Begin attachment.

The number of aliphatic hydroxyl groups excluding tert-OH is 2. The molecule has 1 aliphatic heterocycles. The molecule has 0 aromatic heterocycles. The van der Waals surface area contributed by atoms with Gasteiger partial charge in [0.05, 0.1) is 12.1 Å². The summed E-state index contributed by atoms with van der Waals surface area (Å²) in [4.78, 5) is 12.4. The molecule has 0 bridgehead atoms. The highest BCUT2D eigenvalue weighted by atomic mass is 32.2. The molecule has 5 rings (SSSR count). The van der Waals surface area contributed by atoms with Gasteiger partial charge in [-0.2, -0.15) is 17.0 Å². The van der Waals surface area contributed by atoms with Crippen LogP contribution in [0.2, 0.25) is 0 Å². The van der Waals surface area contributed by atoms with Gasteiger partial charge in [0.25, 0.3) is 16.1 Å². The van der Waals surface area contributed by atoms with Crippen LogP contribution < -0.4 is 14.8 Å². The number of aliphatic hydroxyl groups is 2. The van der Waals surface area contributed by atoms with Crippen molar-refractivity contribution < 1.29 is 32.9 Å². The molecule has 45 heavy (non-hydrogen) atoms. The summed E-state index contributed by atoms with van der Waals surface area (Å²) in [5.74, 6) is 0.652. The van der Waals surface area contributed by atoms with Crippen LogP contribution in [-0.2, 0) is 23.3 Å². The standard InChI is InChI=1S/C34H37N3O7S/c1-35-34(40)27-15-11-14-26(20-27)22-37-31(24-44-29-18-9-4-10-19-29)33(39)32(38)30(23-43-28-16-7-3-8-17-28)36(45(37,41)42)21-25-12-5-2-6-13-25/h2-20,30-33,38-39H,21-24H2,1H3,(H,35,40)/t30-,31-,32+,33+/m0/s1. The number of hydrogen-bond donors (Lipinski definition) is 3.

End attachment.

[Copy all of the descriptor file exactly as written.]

The number of aliphatic hydroxyl groups excluding tert-OH is 2. The molecule has 1 aliphatic heterocycles. The molecule has 0 aromatic heterocycles. The van der Waals surface area contributed by atoms with Gasteiger partial charge in [0.05, 0.1) is 12.1 Å². The summed E-state index contributed by atoms with van der Waals surface area (Å²) in [4.78, 5) is 12.4. The molecule has 0 bridgehead atoms. The highest BCUT2D eigenvalue weighted by atomic mass is 32.2. The molecule has 5 rings (SSSR count). The van der Waals surface area contributed by atoms with Gasteiger partial charge in [-0.2, -0.15) is 17.0 Å². The van der Waals surface area contributed by atoms with Crippen LogP contribution in [0.2, 0.25) is 0 Å². The van der Waals surface area contributed by atoms with Gasteiger partial charge in [0.25, 0.3) is 16.1 Å². The van der Waals surface area contributed by atoms with Crippen LogP contribution < -0.4 is 14.8 Å². The number of aliphatic hydroxyl groups is 2. The van der Waals surface area contributed by atoms with Crippen molar-refractivity contribution < 1.29 is 32.9 Å². The molecule has 45 heavy (non-hydrogen) atoms. The summed E-state index contributed by atoms with van der Waals surface area (Å²) in [5.74, 6) is 0.652. The van der Waals surface area contributed by atoms with Crippen LogP contribution in [-0.2, 0) is 23.3 Å². The standard InChI is InChI=1S/C34H37N3O7S/c1-35-34(40)27-15-11-14-26(20-27)22-37-31(24-44-29-18-9-4-10-19-29)33(39)32(38)30(23-43-28-16-7-3-8-17-28)36(45(37,41)42)21-25-12-5-2-6-13-25/h2-20,30-33,38-39H,21-24H2,1H3,(H,35,40)/t30-,31-,32+,33+/m0/s1. The number of hydrogen-bond donors (Lipinski definition) is 3.